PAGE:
Data that is coherent is data that is the same across the network. In other words, if data is coherent, data on the server and all the clients is synchronized. One type of software system that provides data coherency is a revision control system (RCS). Such a system is usually fairly simple, with only one user allowed to modify a specified file at a time. Others can read the file but cannot change it.
The user who can change a file is said to have checked it out. The user then checks in the modified file so that others may see the changes. Only after the user has checked a file back in can another user check it out.
An RCS requires the active intervention of users to operate in a useful manner. A file system that operates across a network should handle the problem automatically.
Providing local caching of coherent data is fairly simple when you have one thread on one client accessing a file across the network at a time. However, in most situations many different threads on one or more computers may be reading the same file. This situation is still fairly straightforward. Because the data in the file is static, each client computer can have its own local copy with no implications for data coherency.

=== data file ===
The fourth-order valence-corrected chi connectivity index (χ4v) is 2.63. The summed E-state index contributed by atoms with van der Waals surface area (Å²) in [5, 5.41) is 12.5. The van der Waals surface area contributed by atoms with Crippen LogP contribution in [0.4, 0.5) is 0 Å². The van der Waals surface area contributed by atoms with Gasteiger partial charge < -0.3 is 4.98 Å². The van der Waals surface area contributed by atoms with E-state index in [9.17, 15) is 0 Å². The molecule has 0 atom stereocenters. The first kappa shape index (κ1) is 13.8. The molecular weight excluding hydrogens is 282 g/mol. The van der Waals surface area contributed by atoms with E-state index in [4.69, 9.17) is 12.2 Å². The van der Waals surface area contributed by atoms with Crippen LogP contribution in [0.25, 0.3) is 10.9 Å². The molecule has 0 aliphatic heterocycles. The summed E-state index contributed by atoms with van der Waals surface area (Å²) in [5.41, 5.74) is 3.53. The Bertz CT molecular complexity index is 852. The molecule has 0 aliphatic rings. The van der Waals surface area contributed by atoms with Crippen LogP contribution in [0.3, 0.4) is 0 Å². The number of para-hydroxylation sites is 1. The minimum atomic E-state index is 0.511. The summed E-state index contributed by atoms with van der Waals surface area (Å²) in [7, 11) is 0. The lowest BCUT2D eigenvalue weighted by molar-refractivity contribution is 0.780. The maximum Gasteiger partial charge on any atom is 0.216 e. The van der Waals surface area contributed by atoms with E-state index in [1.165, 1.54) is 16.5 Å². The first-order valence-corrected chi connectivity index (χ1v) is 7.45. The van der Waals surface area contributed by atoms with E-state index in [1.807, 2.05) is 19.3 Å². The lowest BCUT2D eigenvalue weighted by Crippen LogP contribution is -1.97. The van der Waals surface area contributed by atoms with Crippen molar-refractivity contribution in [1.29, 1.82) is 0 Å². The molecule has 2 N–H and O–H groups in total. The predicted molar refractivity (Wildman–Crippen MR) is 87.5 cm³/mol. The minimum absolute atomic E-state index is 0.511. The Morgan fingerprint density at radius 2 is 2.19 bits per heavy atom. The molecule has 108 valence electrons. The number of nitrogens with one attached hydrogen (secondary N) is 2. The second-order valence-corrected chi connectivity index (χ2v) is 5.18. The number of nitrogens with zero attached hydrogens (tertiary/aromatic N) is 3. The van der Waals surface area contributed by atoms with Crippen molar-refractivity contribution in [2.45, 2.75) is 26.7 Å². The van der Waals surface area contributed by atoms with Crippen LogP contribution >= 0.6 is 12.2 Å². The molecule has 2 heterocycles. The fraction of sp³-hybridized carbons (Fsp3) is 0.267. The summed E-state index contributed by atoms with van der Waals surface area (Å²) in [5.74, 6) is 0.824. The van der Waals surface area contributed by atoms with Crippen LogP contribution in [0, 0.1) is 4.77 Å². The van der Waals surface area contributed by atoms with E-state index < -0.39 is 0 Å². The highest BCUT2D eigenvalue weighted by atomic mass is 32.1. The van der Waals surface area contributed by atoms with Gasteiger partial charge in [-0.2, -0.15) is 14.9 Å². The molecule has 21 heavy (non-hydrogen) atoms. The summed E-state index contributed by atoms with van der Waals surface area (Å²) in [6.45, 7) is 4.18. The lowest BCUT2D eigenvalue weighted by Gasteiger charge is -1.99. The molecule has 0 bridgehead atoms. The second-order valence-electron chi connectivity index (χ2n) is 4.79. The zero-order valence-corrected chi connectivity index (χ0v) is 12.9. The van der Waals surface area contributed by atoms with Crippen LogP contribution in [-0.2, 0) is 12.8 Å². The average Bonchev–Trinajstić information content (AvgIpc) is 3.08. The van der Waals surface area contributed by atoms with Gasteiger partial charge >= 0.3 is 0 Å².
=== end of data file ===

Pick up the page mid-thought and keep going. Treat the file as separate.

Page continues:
A more common situation is one thread modifying the file, and a lot of other threads reading it. The moment a write operation occurs, all of the local caches of that file are obsolete. The server must notify each client to abandon its cache. Any subsequent read operations for the file must be performed across the network.
In another common situation, multiple threads on one or more network clients might try to write to the same file. This situation is similar to a one in which several RCS users all want to make changes to the same file. Each user in sequence must check out the file, make changes, and then check the file back in. Similarly, in a local caching scheme the server must hand off the privilege of writing to a file to one client thread at a time.